When you conjure up an image of a tzaddik — a truly religious, sincerely devout individual — what do you see?
The answer is often the image of an austere, ascetic individual: weary from fasting, fatigued from study, bent over heavy tomes. Humble in spirit, weak in body.
Rav Kook, however, rejected this stereotype out of hand.
During the process of spiritual growth, there is a stage when it is necessary to adopt a humble and submissive attitude. But this is only a preliminary phase, in order to break bad habits and correct flawed character traits. It was about this stage that the Sages noted, “Torah study weakens a person’s strength” (Sanhedrin 26b).1
The ultimate objective is true knowledge of God. At that level, serving God does not weaken the soul and its powers. On the contrary, it gives strength and fortitude. The goal is not to enervate the soul, but rather to unleash its inner resources, allowing it to shine with a holy light, invigorated and joyful.
The energizing effect of Divine service is based on the fact that the inner essence of the human soul is good. Negative traits, on the other hand, are circumstantial, acquired through association with the body’s material needs.
Spiritual growth bolsters the innate goodness of the soul, after it has been cleansed and freed from negative traits. Thus we find the Sages taught that Torah is the ultimate source of strength and vitality:
“The only true strength is Torah, as it says (Psalms 29:11), “God will give strength to His people” (Sifri Deut. 343).
This concept is the logic behind the way we bow during the silent Amidah prayer. At the start of the prayer, when reciting the word Baruch, one should bow. When saying God’s Name, however, one should stand up straight. The Talmud (Berachot 12a) derives this prayer etiquette from the verse in Psalms 146:8, “God raises up those who are bowed down.”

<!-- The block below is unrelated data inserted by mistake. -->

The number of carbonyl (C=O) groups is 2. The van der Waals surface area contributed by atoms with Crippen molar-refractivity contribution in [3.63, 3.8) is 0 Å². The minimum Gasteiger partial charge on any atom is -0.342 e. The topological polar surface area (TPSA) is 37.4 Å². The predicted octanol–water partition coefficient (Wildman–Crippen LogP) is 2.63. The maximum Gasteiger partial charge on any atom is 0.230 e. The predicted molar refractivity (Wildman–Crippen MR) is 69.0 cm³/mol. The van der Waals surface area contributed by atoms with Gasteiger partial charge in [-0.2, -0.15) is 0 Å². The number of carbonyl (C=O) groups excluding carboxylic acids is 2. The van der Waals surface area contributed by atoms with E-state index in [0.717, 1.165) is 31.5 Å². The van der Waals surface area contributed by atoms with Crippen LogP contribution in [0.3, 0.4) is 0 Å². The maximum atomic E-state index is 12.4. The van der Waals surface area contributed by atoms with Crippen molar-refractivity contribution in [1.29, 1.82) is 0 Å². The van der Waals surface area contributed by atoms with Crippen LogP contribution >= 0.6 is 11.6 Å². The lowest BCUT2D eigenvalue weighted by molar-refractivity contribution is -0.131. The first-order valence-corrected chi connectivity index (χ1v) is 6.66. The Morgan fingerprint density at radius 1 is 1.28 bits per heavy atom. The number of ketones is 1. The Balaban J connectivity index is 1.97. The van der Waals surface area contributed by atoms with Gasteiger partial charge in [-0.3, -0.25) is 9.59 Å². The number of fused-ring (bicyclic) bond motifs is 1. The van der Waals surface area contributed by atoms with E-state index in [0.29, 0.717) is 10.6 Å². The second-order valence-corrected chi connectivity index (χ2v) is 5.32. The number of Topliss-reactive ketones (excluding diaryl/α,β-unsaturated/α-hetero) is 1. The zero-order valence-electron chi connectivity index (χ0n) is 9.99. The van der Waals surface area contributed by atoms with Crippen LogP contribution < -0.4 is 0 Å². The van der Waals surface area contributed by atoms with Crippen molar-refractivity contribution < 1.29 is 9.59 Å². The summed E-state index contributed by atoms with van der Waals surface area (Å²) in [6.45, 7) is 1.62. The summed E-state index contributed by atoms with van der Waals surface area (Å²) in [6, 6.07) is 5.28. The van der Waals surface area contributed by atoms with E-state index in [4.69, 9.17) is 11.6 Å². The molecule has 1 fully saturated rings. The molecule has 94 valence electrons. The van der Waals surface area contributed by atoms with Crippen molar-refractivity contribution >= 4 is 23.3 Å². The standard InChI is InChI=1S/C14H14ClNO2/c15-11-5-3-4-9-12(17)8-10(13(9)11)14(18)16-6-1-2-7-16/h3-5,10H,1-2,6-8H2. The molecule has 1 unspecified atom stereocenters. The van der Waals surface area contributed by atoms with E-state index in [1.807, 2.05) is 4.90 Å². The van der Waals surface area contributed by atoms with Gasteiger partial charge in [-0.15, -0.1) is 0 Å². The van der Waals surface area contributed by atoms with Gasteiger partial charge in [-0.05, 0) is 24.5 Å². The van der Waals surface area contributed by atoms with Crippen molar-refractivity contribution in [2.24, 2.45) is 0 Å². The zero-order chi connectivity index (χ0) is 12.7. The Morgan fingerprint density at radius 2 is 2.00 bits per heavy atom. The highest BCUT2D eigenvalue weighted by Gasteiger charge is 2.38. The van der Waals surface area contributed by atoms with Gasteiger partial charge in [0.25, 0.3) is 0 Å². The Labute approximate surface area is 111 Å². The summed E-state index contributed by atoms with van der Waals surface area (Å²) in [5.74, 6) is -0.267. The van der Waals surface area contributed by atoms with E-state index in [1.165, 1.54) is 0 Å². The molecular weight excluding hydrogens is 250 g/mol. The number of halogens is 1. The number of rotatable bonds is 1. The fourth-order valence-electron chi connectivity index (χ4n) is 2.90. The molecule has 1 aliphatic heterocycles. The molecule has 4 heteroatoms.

This corresponds to the two stages mentioned above. We bow at the start of the prayer — expressing the humility and submission needed to overcome bad habits during one’s initial stage of serving God.
But when we say God’s Name, we raise ourselves up to our full height, secure and fortified. The ultimate goal — true knowledge of God — lifts us up. It strengthens the powers of the soul, giving us confidence and joy.
(Adapted from Ein Eyah vol. I, p. 65; Olat Re’iyah vol. I, p. 267)
1 Thus we find that when Rabbi Shimon ben Lakish (also known as ‘Reish Lakish’) left his position as the leader of a band of highwaymen into order to study Torah, he initially lost his former strength (Baba Metzia 84a, Rashi ad loc).